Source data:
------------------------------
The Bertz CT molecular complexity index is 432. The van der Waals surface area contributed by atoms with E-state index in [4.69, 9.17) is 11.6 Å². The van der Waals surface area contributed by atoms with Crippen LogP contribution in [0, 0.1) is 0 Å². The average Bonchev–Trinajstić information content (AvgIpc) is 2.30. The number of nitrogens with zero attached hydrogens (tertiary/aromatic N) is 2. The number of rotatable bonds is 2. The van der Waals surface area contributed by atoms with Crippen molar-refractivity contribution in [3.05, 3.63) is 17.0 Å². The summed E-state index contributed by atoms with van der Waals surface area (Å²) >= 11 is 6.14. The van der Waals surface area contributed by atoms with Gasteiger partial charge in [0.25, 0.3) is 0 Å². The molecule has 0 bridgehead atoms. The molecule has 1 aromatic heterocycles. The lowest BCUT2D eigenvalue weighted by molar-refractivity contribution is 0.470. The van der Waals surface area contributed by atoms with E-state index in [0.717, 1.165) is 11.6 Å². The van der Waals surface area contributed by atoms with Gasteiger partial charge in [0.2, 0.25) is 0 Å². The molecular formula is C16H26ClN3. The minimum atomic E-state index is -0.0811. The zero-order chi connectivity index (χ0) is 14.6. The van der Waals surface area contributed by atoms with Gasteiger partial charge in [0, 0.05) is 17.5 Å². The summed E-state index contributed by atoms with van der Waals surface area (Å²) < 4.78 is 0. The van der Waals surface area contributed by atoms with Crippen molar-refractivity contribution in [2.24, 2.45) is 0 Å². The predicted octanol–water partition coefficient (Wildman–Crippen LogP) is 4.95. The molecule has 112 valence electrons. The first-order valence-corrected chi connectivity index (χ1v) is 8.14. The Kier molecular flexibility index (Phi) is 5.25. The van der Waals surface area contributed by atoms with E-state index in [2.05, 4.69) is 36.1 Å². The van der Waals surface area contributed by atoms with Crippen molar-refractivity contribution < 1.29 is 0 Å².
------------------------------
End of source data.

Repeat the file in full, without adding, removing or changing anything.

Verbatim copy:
The Bertz CT molecular complexity index is 432. The van der Waals surface area contributed by atoms with E-state index in [4.69, 9.17) is 11.6 Å². The van der Waals surface area contributed by atoms with Crippen LogP contribution in [0, 0.1) is 0 Å². The average Bonchev–Trinajstić information content (AvgIpc) is 2.30. The number of nitrogens with zero attached hydrogens (tertiary/aromatic N) is 2. The number of rotatable bonds is 2. The van der Waals surface area contributed by atoms with Crippen molar-refractivity contribution in [3.05, 3.63) is 17.0 Å². The summed E-state index contributed by atoms with van der Waals surface area (Å²) >= 11 is 6.14. The van der Waals surface area contributed by atoms with Gasteiger partial charge in [0.25, 0.3) is 0 Å². The molecule has 0 bridgehead atoms. The molecule has 1 aromatic heterocycles. The lowest BCUT2D eigenvalue weighted by molar-refractivity contribution is 0.470. The van der Waals surface area contributed by atoms with E-state index in [0.717, 1.165) is 11.6 Å². The van der Waals surface area contributed by atoms with Gasteiger partial charge in [0.2, 0.25) is 0 Å². The molecular formula is C16H26ClN3. The minimum atomic E-state index is -0.0811. The zero-order chi connectivity index (χ0) is 14.6. The van der Waals surface area contributed by atoms with Gasteiger partial charge in [0, 0.05) is 17.5 Å². The summed E-state index contributed by atoms with van der Waals surface area (Å²) < 4.78 is 0. The van der Waals surface area contributed by atoms with Crippen molar-refractivity contribution in [2.24, 2.45) is 0 Å². The predicted octanol–water partition coefficient (Wildman–Crippen LogP) is 4.95. The molecule has 112 valence electrons. The first-order valence-corrected chi connectivity index (χ1v) is 8.14. The Kier molecular flexibility index (Phi) is 5.25. The van der Waals surface area contributed by atoms with E-state index in [2.05, 4.69) is 36.1 Å². The van der Waals surface area contributed by atoms with Crippen molar-refractivity contribution < 1.29 is 0 Å².